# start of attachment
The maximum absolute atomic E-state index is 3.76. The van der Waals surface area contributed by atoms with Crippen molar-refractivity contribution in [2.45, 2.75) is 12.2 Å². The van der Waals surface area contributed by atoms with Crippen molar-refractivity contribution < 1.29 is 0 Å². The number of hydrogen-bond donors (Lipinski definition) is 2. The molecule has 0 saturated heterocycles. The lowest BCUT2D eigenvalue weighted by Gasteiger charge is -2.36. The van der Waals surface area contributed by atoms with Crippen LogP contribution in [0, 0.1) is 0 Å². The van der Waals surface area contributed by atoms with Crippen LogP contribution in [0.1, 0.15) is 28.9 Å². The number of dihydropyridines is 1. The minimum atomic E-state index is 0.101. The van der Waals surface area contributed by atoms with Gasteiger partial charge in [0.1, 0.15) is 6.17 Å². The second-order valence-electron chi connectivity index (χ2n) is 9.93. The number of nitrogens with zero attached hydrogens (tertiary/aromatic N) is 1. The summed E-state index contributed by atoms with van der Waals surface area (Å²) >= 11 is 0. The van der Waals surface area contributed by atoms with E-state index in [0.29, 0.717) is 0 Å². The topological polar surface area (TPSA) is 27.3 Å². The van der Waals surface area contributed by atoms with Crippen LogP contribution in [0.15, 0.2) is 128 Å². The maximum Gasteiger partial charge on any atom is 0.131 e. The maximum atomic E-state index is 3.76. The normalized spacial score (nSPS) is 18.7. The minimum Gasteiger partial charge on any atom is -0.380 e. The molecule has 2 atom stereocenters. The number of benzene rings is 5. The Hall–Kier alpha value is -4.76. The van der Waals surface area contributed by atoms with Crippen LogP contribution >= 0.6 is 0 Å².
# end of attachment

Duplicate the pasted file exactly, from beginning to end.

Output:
The maximum absolute atomic E-state index is 3.76. The van der Waals surface area contributed by atoms with Crippen molar-refractivity contribution in [2.45, 2.75) is 12.2 Å². The van der Waals surface area contributed by atoms with Crippen molar-refractivity contribution < 1.29 is 0 Å². The number of hydrogen-bond donors (Lipinski definition) is 2. The molecule has 0 saturated heterocycles. The lowest BCUT2D eigenvalue weighted by Gasteiger charge is -2.36. The van der Waals surface area contributed by atoms with Crippen LogP contribution in [0, 0.1) is 0 Å². The van der Waals surface area contributed by atoms with Crippen LogP contribution in [0.1, 0.15) is 28.9 Å². The number of dihydropyridines is 1. The minimum atomic E-state index is 0.101. The van der Waals surface area contributed by atoms with Gasteiger partial charge in [0.1, 0.15) is 6.17 Å². The second-order valence-electron chi connectivity index (χ2n) is 9.93. The number of nitrogens with zero attached hydrogens (tertiary/aromatic N) is 1. The summed E-state index contributed by atoms with van der Waals surface area (Å²) >= 11 is 0. The van der Waals surface area contributed by atoms with E-state index in [0.29, 0.717) is 0 Å². The topological polar surface area (TPSA) is 27.3 Å². The van der Waals surface area contributed by atoms with Crippen LogP contribution in [0.15, 0.2) is 128 Å². The maximum Gasteiger partial charge on any atom is 0.131 e. The maximum atomic E-state index is 3.76. The normalized spacial score (nSPS) is 18.7. The minimum Gasteiger partial charge on any atom is -0.380 e. The molecule has 2 atom stereocenters. The number of benzene rings is 5. The Hall–Kier alpha value is -4.76. The van der Waals surface area contributed by atoms with Crippen LogP contribution >= 0.6 is 0 Å².